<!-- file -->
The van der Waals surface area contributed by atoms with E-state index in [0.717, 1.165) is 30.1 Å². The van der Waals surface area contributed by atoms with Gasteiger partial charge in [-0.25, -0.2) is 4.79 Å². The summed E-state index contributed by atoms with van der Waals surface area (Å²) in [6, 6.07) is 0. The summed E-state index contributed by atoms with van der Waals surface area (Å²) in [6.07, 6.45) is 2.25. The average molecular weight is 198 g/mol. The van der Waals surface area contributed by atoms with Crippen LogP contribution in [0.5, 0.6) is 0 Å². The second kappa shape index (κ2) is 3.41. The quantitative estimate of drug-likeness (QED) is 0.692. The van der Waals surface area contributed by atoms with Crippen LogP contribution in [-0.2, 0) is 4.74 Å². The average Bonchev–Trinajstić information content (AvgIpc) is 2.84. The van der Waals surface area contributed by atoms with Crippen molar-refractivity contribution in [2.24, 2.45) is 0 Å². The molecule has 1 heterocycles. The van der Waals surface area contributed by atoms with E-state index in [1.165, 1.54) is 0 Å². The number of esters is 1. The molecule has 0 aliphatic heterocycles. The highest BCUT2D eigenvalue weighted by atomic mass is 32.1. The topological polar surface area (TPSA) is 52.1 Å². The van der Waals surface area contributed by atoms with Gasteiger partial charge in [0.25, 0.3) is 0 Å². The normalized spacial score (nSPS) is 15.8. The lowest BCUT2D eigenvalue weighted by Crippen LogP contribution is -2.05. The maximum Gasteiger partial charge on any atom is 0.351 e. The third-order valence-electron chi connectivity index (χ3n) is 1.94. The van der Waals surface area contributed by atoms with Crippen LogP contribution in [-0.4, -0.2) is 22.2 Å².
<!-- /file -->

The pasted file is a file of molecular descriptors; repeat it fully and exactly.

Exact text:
The van der Waals surface area contributed by atoms with E-state index in [0.717, 1.165) is 30.1 Å². The van der Waals surface area contributed by atoms with Gasteiger partial charge in [-0.25, -0.2) is 4.79 Å². The summed E-state index contributed by atoms with van der Waals surface area (Å²) in [6, 6.07) is 0. The summed E-state index contributed by atoms with van der Waals surface area (Å²) in [6.07, 6.45) is 2.25. The average molecular weight is 198 g/mol. The van der Waals surface area contributed by atoms with Crippen LogP contribution in [0.5, 0.6) is 0 Å². The second kappa shape index (κ2) is 3.41. The quantitative estimate of drug-likeness (QED) is 0.692. The van der Waals surface area contributed by atoms with Crippen LogP contribution in [-0.2, 0) is 4.74 Å². The average Bonchev–Trinajstić information content (AvgIpc) is 2.84. The van der Waals surface area contributed by atoms with Crippen molar-refractivity contribution in [2.24, 2.45) is 0 Å². The molecule has 1 heterocycles. The van der Waals surface area contributed by atoms with E-state index in [1.165, 1.54) is 0 Å². The number of esters is 1. The molecule has 0 aliphatic heterocycles. The highest BCUT2D eigenvalue weighted by atomic mass is 32.1. The topological polar surface area (TPSA) is 52.1 Å². The van der Waals surface area contributed by atoms with Gasteiger partial charge in [0.25, 0.3) is 0 Å². The normalized spacial score (nSPS) is 15.8. The lowest BCUT2D eigenvalue weighted by Crippen LogP contribution is -2.05. The maximum Gasteiger partial charge on any atom is 0.351 e. The third-order valence-electron chi connectivity index (χ3n) is 1.94. The van der Waals surface area contributed by atoms with Crippen LogP contribution in [-0.4, -0.2) is 22.2 Å².